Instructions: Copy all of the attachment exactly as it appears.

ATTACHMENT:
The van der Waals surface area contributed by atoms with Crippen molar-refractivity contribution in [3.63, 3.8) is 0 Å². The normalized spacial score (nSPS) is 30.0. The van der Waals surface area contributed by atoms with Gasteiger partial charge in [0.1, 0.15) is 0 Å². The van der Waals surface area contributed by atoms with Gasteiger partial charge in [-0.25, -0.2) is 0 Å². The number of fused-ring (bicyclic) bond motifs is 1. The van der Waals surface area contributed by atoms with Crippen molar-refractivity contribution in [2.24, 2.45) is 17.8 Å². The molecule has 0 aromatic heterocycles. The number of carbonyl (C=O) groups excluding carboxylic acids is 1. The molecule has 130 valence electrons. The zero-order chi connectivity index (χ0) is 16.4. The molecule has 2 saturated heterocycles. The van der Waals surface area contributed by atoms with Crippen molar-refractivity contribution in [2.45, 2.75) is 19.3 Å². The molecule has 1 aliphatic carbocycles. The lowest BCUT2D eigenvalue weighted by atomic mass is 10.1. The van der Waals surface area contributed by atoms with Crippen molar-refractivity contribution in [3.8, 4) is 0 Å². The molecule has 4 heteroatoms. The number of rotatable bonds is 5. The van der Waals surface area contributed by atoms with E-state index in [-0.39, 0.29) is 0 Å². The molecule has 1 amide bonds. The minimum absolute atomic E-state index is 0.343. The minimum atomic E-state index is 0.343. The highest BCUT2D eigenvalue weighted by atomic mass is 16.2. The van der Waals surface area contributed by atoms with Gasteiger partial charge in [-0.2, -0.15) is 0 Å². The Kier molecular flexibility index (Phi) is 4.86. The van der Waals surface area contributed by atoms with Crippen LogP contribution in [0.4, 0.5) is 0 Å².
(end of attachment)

The van der Waals surface area contributed by atoms with Crippen molar-refractivity contribution in [3.63, 3.8) is 0 Å². The normalized spacial score (nSPS) is 30.0. The van der Waals surface area contributed by atoms with Gasteiger partial charge in [0.1, 0.15) is 0 Å². The van der Waals surface area contributed by atoms with Gasteiger partial charge in [-0.25, -0.2) is 0 Å². The number of fused-ring (bicyclic) bond motifs is 1. The van der Waals surface area contributed by atoms with Crippen molar-refractivity contribution in [2.24, 2.45) is 17.8 Å². The molecule has 0 aromatic heterocycles. The number of carbonyl (C=O) groups excluding carboxylic acids is 1. The molecule has 130 valence electrons. The zero-order chi connectivity index (χ0) is 16.4. The molecule has 2 saturated heterocycles. The van der Waals surface area contributed by atoms with Crippen molar-refractivity contribution in [2.45, 2.75) is 19.3 Å². The molecule has 1 aliphatic carbocycles. The lowest BCUT2D eigenvalue weighted by atomic mass is 10.1. The van der Waals surface area contributed by atoms with Crippen molar-refractivity contribution in [3.8, 4) is 0 Å². The molecule has 4 heteroatoms. The number of rotatable bonds is 5. The van der Waals surface area contributed by atoms with E-state index in [-0.39, 0.29) is 0 Å². The molecule has 1 amide bonds. The minimum absolute atomic E-state index is 0.343. The minimum atomic E-state index is 0.343. The highest BCUT2D eigenvalue weighted by atomic mass is 16.2. The van der Waals surface area contributed by atoms with Gasteiger partial charge in [-0.2, -0.15) is 0 Å². The Kier molecular flexibility index (Phi) is 4.86. The van der Waals surface area contributed by atoms with Crippen LogP contribution in [0.4, 0.5) is 0 Å².